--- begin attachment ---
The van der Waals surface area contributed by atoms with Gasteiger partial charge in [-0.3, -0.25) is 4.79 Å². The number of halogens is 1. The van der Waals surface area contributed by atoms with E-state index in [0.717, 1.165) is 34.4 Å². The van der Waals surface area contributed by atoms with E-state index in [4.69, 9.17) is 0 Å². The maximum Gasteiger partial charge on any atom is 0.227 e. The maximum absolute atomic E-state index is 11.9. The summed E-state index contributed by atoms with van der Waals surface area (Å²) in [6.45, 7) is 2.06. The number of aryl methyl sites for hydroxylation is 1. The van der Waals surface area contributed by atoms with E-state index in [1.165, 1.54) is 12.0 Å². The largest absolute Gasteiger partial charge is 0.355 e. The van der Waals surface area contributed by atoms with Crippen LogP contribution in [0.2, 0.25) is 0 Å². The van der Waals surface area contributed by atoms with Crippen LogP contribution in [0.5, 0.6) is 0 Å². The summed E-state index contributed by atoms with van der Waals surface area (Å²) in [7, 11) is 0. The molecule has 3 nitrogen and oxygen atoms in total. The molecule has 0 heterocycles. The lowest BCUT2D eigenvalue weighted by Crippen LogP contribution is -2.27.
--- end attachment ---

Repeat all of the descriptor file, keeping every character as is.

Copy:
The van der Waals surface area contributed by atoms with Gasteiger partial charge in [-0.3, -0.25) is 4.79 Å². The number of halogens is 1. The van der Waals surface area contributed by atoms with E-state index in [0.717, 1.165) is 34.4 Å². The van der Waals surface area contributed by atoms with E-state index in [4.69, 9.17) is 0 Å². The maximum Gasteiger partial charge on any atom is 0.227 e. The maximum absolute atomic E-state index is 11.9. The summed E-state index contributed by atoms with van der Waals surface area (Å²) in [6.45, 7) is 2.06. The number of aryl methyl sites for hydroxylation is 1. The van der Waals surface area contributed by atoms with E-state index in [1.165, 1.54) is 12.0 Å². The largest absolute Gasteiger partial charge is 0.355 e. The van der Waals surface area contributed by atoms with Crippen LogP contribution in [0.2, 0.25) is 0 Å². The van der Waals surface area contributed by atoms with Crippen LogP contribution in [0.5, 0.6) is 0 Å². The summed E-state index contributed by atoms with van der Waals surface area (Å²) in [7, 11) is 0. The molecule has 3 nitrogen and oxygen atoms in total. The molecule has 0 heterocycles. The lowest BCUT2D eigenvalue weighted by Crippen LogP contribution is -2.27.